A few weeks ago, a coalition of travel and consumer groups took on the airlines, declaring “I’m Mad as Hell About Hidden Airline Fees and I’m Not Gonna Take This Anymore!”
It all culminated Thursday, September 23: “Mad as Hell Day.” Considering my Catholic upbringing and familiarity with the 1976 film Network that popularized screaming “I’m Mad as Hell,” I was naturally anticipating disruptive actions of Armageddonal proportions.
The combination of high rhetoric and selection of a baffling video spokesperson appears to have resulted in a considerable portion of petition signers whose stories oppose the airline fees or baggage policies themselves as opposed to the petition’s request that airlines display ancillary fees on web sites and distribute them through global distribution systems.
To set the record straight, for 30 years, I have been a strong proponent of providing consumers with clear policies and total pricing, upfront in the shopping process, inclusive of all mandatory taxes and fees – not just for airlines, but hotels, car rental, cruises, tours and event tickets. I completely agree that travelers should be able to easily compare product features and pricing.
Unfortunately, coalition founders American Society of Travel Agents, the Business Travel Coalition and the Consumer Travel Alliance, don’t provide sufficient detail regarding when and how these fees should be presented.
It would have been more beneficial if the petition provided specifics like presenting baggage fees prior to payment entry, on booking confirmations, etc.
The End Game
Unbundling airline fees has created incremental revenue opportunities for airlines and has hypothetically reduced prices for travelers willing to forgo various amenities. The challenge is that there are now a great number of mandatory taxes and fees as well as highly discretionary fees that may be applicable to any flight – a partial list includes:
- Baggage Fees
- First Checked Bag
- Second Checked Bag
- Additional (3+) Bags
- Overweight Bags
- Oversized Bags
- Carry-on Bags
- Booking (Telephone/Counter/Online)
- Premium Seats
- Seat Assignment
- Ticket Changes
- Unaccompanied Minors
- I Beg Your Mercy – Please Don’t Make Me List Them All…
Airline passengers basically want to understand a four basic pieces of information when they travel:
- What is the minimum amount am I REQUIRED to pay?
- What must be paid for OPTIONAL SERVICES I deem NECESSARY for this itinerary?
- What are the costs for ADDITIONAL SERVICES I MIGHT want to consume?
- What is the TOTAL INCLUSIVE PRICE?
Providing a seamless method to answer these questions for travelers at various stages of the Research / Planning / Booking / Travel process would be ideal, but in some cases, fee levels are highly dependent on passenger personalization – both from a supplier relationship and a specific itinerary perspective.
To cut to the chase, passengers want to know that they are receiving the best value available, considering their eligibility for any special discounts or value added services.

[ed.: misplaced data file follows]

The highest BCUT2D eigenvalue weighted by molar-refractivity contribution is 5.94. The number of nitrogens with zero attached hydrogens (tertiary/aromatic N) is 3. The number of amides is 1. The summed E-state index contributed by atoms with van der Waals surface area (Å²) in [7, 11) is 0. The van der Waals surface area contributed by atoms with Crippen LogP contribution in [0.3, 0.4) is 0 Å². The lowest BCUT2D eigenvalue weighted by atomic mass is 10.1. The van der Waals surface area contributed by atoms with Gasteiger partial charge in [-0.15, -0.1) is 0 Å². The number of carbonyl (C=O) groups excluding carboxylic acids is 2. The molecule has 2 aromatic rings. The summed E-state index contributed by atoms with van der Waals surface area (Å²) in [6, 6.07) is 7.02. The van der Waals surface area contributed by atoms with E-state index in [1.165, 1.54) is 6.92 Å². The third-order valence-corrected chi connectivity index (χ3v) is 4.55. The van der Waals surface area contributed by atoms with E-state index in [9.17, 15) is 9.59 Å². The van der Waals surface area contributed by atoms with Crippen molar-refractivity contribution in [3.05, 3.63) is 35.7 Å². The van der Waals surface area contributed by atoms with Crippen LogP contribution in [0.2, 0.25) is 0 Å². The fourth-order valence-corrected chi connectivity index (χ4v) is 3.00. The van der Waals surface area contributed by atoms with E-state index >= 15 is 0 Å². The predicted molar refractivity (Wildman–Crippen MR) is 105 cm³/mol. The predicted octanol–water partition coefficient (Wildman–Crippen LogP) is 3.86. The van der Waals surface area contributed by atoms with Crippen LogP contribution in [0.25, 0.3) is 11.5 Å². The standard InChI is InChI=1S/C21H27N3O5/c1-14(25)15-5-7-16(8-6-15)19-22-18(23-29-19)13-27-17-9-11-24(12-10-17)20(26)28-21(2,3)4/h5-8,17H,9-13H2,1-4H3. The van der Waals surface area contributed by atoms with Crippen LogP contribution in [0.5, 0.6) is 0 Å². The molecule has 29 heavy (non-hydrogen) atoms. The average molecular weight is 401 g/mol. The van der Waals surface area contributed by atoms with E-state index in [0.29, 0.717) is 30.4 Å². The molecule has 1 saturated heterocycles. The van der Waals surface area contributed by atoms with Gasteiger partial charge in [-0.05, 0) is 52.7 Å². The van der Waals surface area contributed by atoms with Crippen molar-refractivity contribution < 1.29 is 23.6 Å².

This challenge is not unique to the travel industry.
As a point of reference, both eBay and Amazon went to considerable effort to clearly integrate shipping fees into the total price calculation for products sold on those sites – including the ability to mix and match fees associated with varying levels of service or customer status.
A federal mandate was not required, it simply made good business sense to increase conversion and customer satifaction.
Complicating the travel equation are the interrelationships of the global distribution systems, online travel agencies, and meta-search sites that comprise a considerable portion of air sales volume. A major gap is that the travel industry is currently ill-prepared to facilitate the uniform capture, presentation and transaction of these fees for consumers from both a technical and business model perspective.
Full Speed Ahead
The airlines have contributed to the confusion. First, they got a bit ahead of themselves – lured by the capability to quickly increase revenues during an economic downturn. Second, they skipped developing the processes and systems to effectively communicate the new policies and transact the new fees.
This “Damn the Torpedoes” approach by airlines is not new – I recall the Northwest Orient Airlines / Republic Airlines merger in the mid-1980’s. The Republic and Northwest reservation system were not properly integrated on the date the operations merged and chaos ensued.
Northwest management knew what was going to happen, but it would simply take too long and cost too much to integrate the systems properly. They knew customers would endure the inconvenience. Passengers might be unhappy, but they wouldn’t stop flying Northwest. Limited alternatives exited, especially for those relying on hubs, and consumers were generally unwilling to stand by their principles if it meant a trade-off in terms of time, cost or convenience.